But it remains unclear whether Omicron will change the anti-coronavirus playbook. If the new variant turns out to be more transmissible than, say, the Delta variant, officials said, health guidance may stiffen — more vigilance about masking indoors, sterner requirements for boosters.
“It’s worth re-asking the question, ‘I’ve started to get a little less careful than I was — is that the right thing?'” said Dr. Bob Wachter, a professor and chair of the department of medicine at University of California, San Francisco. “If, psychologically, you need a month to get prepared to move backwards, you should get ready for the possibility.”
That could be tough. The options government officials have to control the spread of the virus have proved to be politically limited in this country, even where communities have been open to restrictions. California’s health measures saved countless lives, for instance, but also helped fuel a recall effort against Gov. Gavin Newsom this year.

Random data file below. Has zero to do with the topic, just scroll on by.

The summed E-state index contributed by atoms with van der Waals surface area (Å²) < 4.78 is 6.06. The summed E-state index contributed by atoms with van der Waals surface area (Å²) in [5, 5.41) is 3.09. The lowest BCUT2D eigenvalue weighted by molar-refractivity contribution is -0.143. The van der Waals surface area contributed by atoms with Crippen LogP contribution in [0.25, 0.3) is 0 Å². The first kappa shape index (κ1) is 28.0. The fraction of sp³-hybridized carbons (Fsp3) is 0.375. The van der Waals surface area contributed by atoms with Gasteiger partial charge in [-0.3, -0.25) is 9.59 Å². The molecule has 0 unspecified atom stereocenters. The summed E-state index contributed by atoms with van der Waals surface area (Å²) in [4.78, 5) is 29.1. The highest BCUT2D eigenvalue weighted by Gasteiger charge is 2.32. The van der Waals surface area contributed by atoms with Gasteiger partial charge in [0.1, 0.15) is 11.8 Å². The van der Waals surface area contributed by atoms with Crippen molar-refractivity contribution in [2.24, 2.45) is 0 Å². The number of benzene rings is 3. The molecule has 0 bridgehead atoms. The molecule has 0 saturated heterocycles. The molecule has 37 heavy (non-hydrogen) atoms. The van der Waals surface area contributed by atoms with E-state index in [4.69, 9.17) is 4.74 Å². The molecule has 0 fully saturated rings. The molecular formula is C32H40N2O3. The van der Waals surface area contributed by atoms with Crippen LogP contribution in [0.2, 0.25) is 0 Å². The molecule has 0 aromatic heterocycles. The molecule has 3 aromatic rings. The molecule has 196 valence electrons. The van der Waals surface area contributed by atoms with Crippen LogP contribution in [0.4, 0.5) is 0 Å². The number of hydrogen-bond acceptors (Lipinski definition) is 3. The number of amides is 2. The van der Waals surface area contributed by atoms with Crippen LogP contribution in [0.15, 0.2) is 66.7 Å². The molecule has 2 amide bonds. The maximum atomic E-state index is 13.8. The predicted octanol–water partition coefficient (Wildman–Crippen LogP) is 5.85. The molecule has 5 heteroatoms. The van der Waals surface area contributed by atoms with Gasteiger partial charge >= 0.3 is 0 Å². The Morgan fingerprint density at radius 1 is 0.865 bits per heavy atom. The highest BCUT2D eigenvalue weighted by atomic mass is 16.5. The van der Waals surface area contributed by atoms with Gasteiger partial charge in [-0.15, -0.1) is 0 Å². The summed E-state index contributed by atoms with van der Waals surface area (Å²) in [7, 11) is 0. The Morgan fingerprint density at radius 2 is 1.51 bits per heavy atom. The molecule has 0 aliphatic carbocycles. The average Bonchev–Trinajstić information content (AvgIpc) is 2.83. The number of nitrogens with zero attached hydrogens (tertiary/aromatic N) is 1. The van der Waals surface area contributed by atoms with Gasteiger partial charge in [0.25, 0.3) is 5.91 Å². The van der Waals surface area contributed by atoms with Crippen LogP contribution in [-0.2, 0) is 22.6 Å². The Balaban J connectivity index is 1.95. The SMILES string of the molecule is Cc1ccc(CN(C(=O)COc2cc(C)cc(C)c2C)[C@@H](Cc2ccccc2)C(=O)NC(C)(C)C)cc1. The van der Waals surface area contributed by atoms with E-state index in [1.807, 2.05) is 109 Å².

In the rural north end of the state, the Butte County town of Oroville recently declared itself a “constitutional republic” in a mostly symbolic move to protest pandemic mandates. Just 49 percent of the county’s residents are fully vaccinated, with more than double the cases per 100,000 people than in San Francisco.
“Every step that enforces a new or more stringent rule comes with blowback,” Dr. Wachter said.
In the aftermath of the identification of the Omicron variant in the United States, President Biden extended a mask requirement on buses, trains and airplanes through mid-March and offered insurance reimbursement for at-home coronavirus tests, along with better access to those tests for people without insurance. Dr. Anthony S. Fauci, the president’s top medical adviser, exhorted Americans to take advantage of vaccines.
“We have 60 million people in this country who are not vaccinated who are eligible to be vaccinated,” Dr. Fauci said. “Let’s get them vaccinated. Let’s get the people vaccinated, boosted. Let’s get the children vaccinated.”
In California, that was the message, too. At a news conference in the Central Valley, where the virus has raged amid persistent vaccine resistance, Mr. Newsom said he did not expect to reinstate shelter-in-place orders or classroom closures, although the state planned to increase coronavirus testing at airports among travelers from countries designated by the Centers for Disease Control and Prevention.
Much still depends on the actions of individual Californians, he said: whether they heed his repeated, urgent calls to get vaccinations or booster shots, for instance, and whether they take other precautions, like adhering to mask mandates.